The origin of "The Felix Chronicles" dates back to the fall of 2007, when, my work on my book Essaying the Past substantially complete, I began thinking in earnest about what would come next. I knew I wanted to continue in the (new) vein in which I had been working—writing about teaching—but I wasn’t sure how. As I groped my way through false starts, I began to understand that I would like to do something I have not often found in the discourse of education: capture the everyday life aspects of schooling, particularly the the life of the classroom. Most education writing I was familiar with tended to be prescriptive or theoretical; very little depicted the sense of a class in motion—the unfolding curriculum, the multi-directional conversations, and the constant stream of choices that go into the work of teaching a course.
My desire to record this aspect of the school experience was all the more ardent because I believed it was absent in the broader public understanding of education. In the spring of 2001 I had offered course in the Expository Writing Program at Harvard called the “The Culture of Schools,” which explored the way schooling is depicted and discussed in popular culture, and the sobering lesson of that experience was how little a role academic life had in that culture. I wanted to bring this overlooked facet to light on a page, and to connect it to other aspects of everyday experience.
That’s why, by the spring of 2008, I had begun drafting pieces in the shape of classroom episodes. The first was published as “Artificial Light” in Common-Place, the online history magazine for which I write a regular column. By the end of the summer vacation, I had generated dozens of such essays in the hope of turning them into a book.
Early attempts to get a book contract were not successful. In and of itself, that was not especially surprising or even troubling: Despite my veteran status, I’ve never found the publishing industry particularly easy to crack. But this time nevertheless felt a little different, in large measure because all media industries were in such upheaval. I never thought I’d live to see the day when books ceased to be commonplace; now, suddenly, their disappearance seemed conceivable. With a combination of fear, sorrow, and a hope that I could reinvent myself, I joined the great democratic throng and launched the blog you’re now reading as a vehicle for publishing what I had begun calling “The Felix Chronicles.” The title is both an acronym drawing on the name of my school— “Fieldston in Everyday Life Intellectual Exchange” —as well as a nod to the school’s founder, Felix Adler (1851-1933).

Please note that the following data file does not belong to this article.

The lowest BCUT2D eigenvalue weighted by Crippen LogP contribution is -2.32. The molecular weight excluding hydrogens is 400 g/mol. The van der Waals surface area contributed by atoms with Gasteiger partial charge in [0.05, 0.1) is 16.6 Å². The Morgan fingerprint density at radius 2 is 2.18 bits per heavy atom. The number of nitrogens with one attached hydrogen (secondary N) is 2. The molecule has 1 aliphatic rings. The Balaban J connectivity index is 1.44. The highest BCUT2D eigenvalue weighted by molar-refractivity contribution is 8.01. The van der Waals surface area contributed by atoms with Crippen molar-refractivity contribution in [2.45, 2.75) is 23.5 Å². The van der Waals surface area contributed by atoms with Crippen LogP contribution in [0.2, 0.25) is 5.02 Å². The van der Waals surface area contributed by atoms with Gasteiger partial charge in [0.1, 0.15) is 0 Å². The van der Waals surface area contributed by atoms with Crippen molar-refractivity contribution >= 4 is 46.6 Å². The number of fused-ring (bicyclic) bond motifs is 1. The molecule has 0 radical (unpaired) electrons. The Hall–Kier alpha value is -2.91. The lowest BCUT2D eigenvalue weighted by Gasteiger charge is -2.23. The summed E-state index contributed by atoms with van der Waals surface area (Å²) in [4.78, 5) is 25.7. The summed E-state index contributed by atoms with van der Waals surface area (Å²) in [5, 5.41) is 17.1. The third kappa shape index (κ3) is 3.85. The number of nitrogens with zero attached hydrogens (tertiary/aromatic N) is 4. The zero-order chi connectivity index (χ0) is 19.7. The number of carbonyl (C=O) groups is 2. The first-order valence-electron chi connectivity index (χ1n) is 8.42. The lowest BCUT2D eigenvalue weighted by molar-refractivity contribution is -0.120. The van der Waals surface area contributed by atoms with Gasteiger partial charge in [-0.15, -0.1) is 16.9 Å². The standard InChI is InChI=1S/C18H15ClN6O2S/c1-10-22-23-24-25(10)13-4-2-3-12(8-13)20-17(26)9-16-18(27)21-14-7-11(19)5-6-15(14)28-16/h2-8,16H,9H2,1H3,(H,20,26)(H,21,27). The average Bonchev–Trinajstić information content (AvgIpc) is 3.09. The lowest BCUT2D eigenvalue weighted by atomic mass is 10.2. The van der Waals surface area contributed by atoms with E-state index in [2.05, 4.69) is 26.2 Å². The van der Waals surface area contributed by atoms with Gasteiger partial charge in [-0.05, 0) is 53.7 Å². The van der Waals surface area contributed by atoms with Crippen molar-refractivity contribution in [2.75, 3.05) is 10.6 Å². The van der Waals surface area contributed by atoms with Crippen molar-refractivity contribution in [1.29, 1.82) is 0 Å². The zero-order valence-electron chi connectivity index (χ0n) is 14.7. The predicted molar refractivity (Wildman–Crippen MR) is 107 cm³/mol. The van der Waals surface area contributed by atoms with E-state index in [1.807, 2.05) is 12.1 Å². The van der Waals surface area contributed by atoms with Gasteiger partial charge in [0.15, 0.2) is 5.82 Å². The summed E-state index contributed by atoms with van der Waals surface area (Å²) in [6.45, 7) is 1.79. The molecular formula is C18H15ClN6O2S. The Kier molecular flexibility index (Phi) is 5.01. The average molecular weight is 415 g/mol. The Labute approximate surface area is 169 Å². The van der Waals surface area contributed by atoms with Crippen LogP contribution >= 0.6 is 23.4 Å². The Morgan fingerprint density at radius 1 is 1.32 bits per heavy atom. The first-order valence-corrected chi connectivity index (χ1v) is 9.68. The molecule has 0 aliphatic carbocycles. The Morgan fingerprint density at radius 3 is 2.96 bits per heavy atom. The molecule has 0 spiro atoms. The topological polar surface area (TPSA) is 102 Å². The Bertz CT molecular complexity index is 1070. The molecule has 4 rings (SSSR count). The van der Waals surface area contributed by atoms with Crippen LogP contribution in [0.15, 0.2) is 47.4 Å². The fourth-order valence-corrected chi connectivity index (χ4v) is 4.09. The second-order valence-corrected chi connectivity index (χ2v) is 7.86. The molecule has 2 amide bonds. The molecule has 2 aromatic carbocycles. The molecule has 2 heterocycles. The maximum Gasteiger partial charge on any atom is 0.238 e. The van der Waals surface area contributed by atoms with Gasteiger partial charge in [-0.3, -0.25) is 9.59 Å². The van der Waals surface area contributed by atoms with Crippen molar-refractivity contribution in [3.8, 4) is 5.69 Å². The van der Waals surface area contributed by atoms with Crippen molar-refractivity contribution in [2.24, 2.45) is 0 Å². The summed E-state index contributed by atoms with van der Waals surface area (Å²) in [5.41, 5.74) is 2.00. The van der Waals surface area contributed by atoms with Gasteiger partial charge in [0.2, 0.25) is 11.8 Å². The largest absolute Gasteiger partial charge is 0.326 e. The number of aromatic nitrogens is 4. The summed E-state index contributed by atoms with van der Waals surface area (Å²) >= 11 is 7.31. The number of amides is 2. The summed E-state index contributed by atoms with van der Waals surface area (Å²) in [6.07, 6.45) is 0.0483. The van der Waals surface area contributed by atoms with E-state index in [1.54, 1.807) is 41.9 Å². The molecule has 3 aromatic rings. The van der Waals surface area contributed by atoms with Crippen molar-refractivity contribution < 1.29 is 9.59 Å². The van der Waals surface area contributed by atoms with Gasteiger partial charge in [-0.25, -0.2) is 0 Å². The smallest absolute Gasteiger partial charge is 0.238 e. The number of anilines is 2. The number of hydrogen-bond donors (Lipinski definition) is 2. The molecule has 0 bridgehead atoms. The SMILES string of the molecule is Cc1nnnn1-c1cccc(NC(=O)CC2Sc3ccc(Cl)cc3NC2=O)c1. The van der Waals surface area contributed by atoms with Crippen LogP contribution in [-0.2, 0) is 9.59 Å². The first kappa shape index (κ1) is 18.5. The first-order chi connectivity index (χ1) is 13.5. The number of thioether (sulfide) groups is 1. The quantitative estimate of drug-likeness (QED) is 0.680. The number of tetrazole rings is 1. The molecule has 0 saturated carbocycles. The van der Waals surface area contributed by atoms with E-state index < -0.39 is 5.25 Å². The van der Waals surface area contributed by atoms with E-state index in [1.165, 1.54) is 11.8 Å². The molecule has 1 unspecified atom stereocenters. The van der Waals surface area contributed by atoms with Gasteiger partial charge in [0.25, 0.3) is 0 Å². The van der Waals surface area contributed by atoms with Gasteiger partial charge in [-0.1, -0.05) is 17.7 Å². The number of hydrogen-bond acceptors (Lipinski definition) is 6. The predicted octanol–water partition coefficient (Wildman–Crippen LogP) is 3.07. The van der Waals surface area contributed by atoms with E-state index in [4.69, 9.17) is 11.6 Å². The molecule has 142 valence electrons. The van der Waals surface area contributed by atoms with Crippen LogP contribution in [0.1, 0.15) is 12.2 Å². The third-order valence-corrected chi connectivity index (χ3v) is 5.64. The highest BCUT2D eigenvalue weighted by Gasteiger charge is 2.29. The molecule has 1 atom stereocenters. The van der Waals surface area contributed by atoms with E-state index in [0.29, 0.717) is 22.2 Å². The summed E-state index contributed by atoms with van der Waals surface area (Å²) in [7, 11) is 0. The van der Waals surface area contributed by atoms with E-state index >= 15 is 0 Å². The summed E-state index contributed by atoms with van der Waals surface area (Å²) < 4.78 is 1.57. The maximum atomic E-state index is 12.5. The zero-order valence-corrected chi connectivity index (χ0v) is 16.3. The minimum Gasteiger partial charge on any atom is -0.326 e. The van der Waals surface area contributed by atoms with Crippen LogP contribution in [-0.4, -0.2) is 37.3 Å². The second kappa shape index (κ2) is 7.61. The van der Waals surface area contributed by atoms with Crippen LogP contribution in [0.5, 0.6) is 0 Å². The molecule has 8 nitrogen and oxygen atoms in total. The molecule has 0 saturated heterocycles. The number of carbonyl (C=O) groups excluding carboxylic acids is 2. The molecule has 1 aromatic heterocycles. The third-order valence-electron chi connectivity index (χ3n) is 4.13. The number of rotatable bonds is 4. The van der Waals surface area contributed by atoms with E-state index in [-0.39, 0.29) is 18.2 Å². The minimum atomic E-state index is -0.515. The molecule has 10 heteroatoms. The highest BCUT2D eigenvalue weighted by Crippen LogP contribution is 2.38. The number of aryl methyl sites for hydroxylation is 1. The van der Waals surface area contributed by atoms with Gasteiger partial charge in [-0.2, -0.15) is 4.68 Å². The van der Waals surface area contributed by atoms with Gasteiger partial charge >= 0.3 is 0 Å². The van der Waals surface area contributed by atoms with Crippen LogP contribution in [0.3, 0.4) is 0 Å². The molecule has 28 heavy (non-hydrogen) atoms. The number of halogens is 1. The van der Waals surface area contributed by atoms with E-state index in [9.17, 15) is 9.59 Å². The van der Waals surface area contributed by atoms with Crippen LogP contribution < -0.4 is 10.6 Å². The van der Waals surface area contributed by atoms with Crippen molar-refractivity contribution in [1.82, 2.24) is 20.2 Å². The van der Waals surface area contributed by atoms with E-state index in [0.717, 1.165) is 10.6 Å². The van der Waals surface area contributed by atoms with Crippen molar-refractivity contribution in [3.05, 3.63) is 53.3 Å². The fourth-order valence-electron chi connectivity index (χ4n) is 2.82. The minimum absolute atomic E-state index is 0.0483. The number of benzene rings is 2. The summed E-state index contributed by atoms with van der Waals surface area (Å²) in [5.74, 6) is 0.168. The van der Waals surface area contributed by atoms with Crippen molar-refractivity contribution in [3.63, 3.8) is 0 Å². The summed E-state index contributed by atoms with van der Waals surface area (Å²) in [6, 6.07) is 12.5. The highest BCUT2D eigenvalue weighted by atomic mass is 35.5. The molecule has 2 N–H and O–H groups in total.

“The Felix Chronicles” ran in my blog for what was essentially the second semester of the 2008-09 school year, a year that included a presidential campaign and a meltdown of the global financial system, two events that loom in the background of these pieces. Their locus, however, was the school itself and the people in it, zeroing in on a single section of the standard 10th grade U.S. history survey up to World War II, though I sought to protect the privacy of my colleagues and students by concealing their identities. (This could sometimes get me in trouble; I heard indirectly of cases where fictionalized people and situations were mistakenly believed or considered to be real.) I declared the experiment complete with the publication of the 36th and final piece in June of 2009.
In reproducing them here as a complete set, I am mindful of the (non-linear) medium in which they appear. Taken together, the essays are about as long as a short book, though I don’t imagine many people would be inclined to read them straight through. While they are arranged in loosely chronological order (corresponding to the events they describe, not the dates they were first written or published), my guess is that readers will take them singly or in batches. And that’s just fine with me.
I appreciate any interest you may have in my work. Thanks for getting this far. And please feel welcome to leave any comments along the way.